Week 7: Attitudes toward the Lives of Animals by Ryan Andre Magsino

Week 7: Attitudes toward the Lives of Animals by Ryan Andre Magsino

Given the ability to reason and conceptualize, humans claim themselves as cognitive beings with a conscious. However, what of non-human animals? Do non-human animals exhibit any sense of consciousness or cognitive thought? If so/not, how should they be treated? Should they have the same living rights as a human? All these questions have arisen from analysis of this past week’s topic, “Consciousness & Memory,” and an insightful talk by guest speaker Siddharth Ramakrishnan. He prompted us to consider the connection between consciousness and living organisms. Specifically, he contends the existence of cognitive thinking or consciousness in non-human animals. Ramakrishnan utilized examples such as a cephalopod’s ability to cloak itself depending on the circumstances and how an elephant could recognize its reflection in a mirror as a means to justify his point of view. Ramakrishnan’s perspective is not necessarily the correct one nor is it the only one.

There are multitudes of viewpoints which address these imposing, over-arching questions. One common viewpoint is the recognition of consciousness in non-human animals. However, they are considered to have a smaller cognitive capacity in relation to humans. Therefore, humans are dominant over them and thus reserve the right to control them to their liking or not (Man’s Dominion View). Another viewpoint, the Animal-machine view, contends that non-human animals are like machines without souls and are thereby unable to think cognitively. Thus, humans are again entitled to use them as instruments to fulfill their purposes – whether it be their meat for food, their coats for clothing or even their companionship as pets.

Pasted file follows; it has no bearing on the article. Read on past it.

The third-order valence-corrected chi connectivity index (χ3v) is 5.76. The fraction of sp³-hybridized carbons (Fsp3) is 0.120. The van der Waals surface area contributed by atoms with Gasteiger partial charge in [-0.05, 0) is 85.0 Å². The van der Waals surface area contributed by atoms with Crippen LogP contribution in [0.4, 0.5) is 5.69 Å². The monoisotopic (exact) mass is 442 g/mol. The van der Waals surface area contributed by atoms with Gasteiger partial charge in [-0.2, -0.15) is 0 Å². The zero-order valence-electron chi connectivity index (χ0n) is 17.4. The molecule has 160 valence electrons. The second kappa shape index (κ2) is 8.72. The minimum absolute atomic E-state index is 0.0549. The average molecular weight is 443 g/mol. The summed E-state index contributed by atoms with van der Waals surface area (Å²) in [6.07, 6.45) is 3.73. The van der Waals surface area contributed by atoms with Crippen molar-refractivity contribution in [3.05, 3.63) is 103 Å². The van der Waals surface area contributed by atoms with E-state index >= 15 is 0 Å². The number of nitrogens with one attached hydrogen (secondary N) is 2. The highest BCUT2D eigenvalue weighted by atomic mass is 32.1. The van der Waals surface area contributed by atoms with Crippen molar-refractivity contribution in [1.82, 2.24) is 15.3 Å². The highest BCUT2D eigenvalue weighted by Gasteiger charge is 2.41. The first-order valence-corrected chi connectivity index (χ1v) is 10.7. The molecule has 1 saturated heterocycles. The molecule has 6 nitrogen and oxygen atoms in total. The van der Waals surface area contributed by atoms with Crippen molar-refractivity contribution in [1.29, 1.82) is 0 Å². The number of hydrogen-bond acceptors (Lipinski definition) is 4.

A dog may be exhibit cognitive thinking, but is it thinking equal to or greater than that of a human?

A dog may be exhibit cognitive thinking, but is it thinking equal to or greater than that of a human?

Some perspectives choose to stress proper treatment while disregarding whether a non-human animal is consciously aware or not. Such a pro-life view would consider all forms of life as sacred. Therefore, humans should never have control over animals’ lives. Such thought was actually implemented in 17th century Japan when the shogun at the time, Tsuna-yoshi Tokugawa, actually made it illegal to intentionally harm any other living animal. Similarly though not as extreme, an animal right’s viewpoint would advocate for equality in treatment. One possible reasoning is the immeasurability of the level of conscious thought. By acknowledging both humans and non-human animals retain some cognitive thought, they should be considered equals.

As for philosophically backed viewpoints, we could look at either the Utilitarian or Kantian train of thought. According to a Utilitarian outlook, the basis of morality is sympathy and consideration for someone’s suffering and pleasure. If anyone, whether they are human or non-human, is suffering or feeling pain, we should try to reduce their suffering or pain. As for animals who have almost equal or clearer self-consciousness  compared with human newborns such as dolphins and primates, it is cruel to make them suffer just as it is cruel to make human babies suffer. Taking this point further, our viewpoints determine the way we perceive things. The following is a video on how such behavior affects how we determine whether an a non-human animal is cute or not: The Science of Cute. As for a Kantian approach, we must recognize the bad effects mistreatment would have on the human psychology. By treating non-human animals nicely, we avoid inciting cruelty into our own consciousness which could lead to offensive behavior to fellow humans.

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